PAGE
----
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Snow Woes
January 08, 2020 / Posted by bbrandenburg
     

Even after the sun comes out, snow can wreak havoc.

Living up north, we get used to a lot of snow, but homeowners can all use a refresher about some aspects of snowfall — or a short bit of advice if you’re a first-time homeowner. Roof collapses, ice dams and damage from snowmelt are three of the costliest losses homeowners experience from heavy snowfall. But there are ways to avoid serious damage to your home and the inconvenience that comes with that.

Roof Collapse. The weight of snow can cause even healthy roofs to give way, but flat, low-pitched and worn roofs are at much greater risk. A healthy residential roof should be able to support 20 lbs. of snow per square foot before becoming stressed, according to the Institute for Business and Home Safety, which notes that, in some northern areas, builders construct roofs for greater strength. Your local building codes or permitting office can tell you what the load standards were at the time your home was built. Here are some depth guidelines from IBHS that might help you determine when you need to get snow off your roof:

  • Fresh snow: 10-12 inches of fresh snow is about five pounds per square foot. That means four feet of snow depth would cause stress.
  • Packed snow: 3-5 inches of old snow equals about five pounds per square foot. That puts your stress benchmark at two feet of snow depth.
  • Accumulated weight: What if you have old snow not fully melted away and another storm comes through? If you had a foot leftover and you got another foot, you’d be at or near your stress benchmark, and it would be time to call a professional for snow removal. Remember, if you go up there and stand on the roof, you are adding a lot of weight in a small spot. Professionals use cherry pickers or other crane-like machinery to reach the roof.
  • Ice: One inch of ice equals one foot of fresh snow, or five pounds per square foot. Do you have snow that has melted in the day and refrozen overnight sitting underneath packed snow?

Ice Dams. Heat emanating from your top floor or attic will melt the lowest layer of snow on your roof, but if your gutters are full of snow or ice, that water could back up into your eaves — or, worse, your walls or ceilings — and create interior water or mold damage. The only way to prevent ice dams is to properly insulate your roof so it stays cold at the surface and snow melts from the top or evaporates. Proper attic or top-floor ventilation is also important so cold air can get in and any heated air can escape. If you already have an ice dam, there are pros who will come steam the dam to melt it, which is much safer than many home remedies you may read about. There are products, such as ice melt, that can be found in granular or tablet form that can be placed on lower-roof dams, but getting them accurately placed from a window is a challenge. Using a ladder in bad weather conditions is definitely not a good option, so consider the services of a professional.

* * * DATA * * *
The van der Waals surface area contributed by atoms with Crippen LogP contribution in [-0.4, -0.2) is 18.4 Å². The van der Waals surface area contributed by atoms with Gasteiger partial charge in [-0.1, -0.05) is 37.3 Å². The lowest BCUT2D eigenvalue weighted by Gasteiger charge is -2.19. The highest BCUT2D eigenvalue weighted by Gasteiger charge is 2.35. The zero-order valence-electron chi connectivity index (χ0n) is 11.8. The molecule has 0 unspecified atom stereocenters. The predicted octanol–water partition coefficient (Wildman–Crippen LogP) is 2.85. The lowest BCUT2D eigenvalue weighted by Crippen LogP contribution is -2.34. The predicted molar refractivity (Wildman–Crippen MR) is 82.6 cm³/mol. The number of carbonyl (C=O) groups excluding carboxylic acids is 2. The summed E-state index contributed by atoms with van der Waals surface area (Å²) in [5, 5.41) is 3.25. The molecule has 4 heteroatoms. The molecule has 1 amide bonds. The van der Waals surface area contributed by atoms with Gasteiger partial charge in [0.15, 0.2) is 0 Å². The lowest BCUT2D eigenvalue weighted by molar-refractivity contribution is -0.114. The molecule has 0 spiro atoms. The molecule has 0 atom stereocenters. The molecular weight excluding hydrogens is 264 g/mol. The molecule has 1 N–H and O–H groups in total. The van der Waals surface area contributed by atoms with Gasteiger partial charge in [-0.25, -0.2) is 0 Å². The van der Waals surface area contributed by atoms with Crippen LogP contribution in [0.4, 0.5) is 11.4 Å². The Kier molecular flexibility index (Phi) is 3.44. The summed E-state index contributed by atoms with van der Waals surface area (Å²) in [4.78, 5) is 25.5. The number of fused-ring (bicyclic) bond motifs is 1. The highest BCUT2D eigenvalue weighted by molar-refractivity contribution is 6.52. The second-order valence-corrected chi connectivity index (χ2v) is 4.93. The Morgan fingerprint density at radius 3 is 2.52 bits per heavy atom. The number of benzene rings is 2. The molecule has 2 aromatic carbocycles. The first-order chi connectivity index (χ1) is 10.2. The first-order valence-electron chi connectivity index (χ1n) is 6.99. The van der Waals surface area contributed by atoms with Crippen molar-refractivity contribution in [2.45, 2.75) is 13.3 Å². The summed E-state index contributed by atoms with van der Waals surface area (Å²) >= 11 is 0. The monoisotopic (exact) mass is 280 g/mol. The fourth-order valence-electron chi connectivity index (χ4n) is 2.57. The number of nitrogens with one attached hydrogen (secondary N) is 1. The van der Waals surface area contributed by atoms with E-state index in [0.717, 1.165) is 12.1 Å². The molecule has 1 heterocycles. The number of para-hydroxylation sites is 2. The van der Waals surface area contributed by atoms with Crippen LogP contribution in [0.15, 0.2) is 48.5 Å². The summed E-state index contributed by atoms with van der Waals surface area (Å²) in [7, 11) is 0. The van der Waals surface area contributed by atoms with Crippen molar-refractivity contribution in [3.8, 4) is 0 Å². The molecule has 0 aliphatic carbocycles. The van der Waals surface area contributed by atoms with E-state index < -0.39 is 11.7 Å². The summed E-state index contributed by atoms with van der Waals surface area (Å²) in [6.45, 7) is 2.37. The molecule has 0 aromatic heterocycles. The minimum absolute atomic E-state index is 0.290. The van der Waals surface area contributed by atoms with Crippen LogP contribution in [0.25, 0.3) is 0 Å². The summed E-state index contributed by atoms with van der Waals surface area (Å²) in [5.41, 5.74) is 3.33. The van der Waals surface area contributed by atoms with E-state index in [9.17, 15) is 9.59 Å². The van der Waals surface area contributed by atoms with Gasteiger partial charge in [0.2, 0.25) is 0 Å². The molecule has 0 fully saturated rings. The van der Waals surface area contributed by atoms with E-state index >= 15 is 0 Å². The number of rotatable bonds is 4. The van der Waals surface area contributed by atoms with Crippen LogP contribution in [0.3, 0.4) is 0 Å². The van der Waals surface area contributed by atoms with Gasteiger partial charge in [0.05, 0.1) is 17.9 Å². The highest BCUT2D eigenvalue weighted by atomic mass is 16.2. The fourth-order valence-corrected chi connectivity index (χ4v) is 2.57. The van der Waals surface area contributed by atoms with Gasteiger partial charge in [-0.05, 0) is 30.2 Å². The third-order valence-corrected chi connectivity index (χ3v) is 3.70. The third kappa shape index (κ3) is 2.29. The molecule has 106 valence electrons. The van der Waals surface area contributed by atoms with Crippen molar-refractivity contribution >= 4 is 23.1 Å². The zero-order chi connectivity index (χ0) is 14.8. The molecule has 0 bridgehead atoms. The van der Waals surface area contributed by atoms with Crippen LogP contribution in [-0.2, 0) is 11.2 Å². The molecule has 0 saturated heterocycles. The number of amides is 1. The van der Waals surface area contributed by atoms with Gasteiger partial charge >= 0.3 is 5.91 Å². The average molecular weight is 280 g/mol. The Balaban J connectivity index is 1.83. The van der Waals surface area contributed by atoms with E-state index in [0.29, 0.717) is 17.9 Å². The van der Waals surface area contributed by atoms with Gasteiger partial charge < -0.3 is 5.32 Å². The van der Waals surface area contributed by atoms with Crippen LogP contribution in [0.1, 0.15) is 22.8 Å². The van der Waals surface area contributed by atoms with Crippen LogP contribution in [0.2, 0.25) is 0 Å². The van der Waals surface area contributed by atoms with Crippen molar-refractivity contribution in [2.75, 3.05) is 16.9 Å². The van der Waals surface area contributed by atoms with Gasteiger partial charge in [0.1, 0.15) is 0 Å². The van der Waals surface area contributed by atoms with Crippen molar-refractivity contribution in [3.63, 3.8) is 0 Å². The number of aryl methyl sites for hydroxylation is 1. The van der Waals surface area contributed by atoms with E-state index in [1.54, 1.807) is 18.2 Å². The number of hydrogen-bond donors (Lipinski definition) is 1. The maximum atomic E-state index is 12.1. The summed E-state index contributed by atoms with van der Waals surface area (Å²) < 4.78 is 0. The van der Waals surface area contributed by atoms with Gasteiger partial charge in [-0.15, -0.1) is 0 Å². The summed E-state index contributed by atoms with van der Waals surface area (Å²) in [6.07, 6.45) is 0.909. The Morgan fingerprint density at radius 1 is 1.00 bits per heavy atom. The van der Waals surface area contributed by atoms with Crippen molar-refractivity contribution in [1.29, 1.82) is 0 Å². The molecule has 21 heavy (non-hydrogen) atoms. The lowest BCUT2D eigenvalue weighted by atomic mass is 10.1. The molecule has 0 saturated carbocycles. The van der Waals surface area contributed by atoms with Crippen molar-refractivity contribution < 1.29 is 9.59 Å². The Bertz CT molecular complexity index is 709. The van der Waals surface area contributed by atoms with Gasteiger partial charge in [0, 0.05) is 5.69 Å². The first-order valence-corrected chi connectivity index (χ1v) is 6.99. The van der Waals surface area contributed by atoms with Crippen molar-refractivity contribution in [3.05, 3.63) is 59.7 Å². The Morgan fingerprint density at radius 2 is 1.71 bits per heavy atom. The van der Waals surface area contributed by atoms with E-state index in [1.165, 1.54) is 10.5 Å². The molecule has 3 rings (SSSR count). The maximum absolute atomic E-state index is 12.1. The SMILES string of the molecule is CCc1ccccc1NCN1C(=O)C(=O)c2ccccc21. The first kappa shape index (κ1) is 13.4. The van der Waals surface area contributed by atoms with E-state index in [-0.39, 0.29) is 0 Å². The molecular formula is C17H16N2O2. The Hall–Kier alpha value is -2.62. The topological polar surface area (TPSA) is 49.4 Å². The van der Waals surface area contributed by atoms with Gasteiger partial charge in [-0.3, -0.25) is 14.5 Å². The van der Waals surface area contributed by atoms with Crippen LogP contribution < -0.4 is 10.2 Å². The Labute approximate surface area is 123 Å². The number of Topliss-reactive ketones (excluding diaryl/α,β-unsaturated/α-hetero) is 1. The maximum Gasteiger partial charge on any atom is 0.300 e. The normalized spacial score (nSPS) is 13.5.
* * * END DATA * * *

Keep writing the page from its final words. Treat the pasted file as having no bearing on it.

Snowmelt. Once the snows are melting, you may have new concerns other than ice dams. Soggy soil around house foundations and under slabs can, if left that way for extended periods, cause instability and shifting of the home or parts of it. Such shifting or sinking, called subsidence, is not covered by standard homeowners insurance. The key is to make sure your yard is graded away from the home so the slope encourages water to run away from the house. If you have significant snow up against the foundation or slab, shovel it away. And don’t forget about the effects of large quantities of local snow melting in a short period of time or being rinsed off by rain. This can cause flooding, which is also not covered under a homeowners policy. Even if you don’t live in a high-risk flood zone, you could see waters from creeks, swales or other water easements rise quickly and threateningly.

You usually can add coverage to your homeowners insurance for earth movement and flood, so talk to your Trusted Choice® Independent Insurance Agent about your options. Repairing a foundation can run thousands of dollars. Insuring against it and taking preventive measures can go a long way in protecting you from hefty financial losses.

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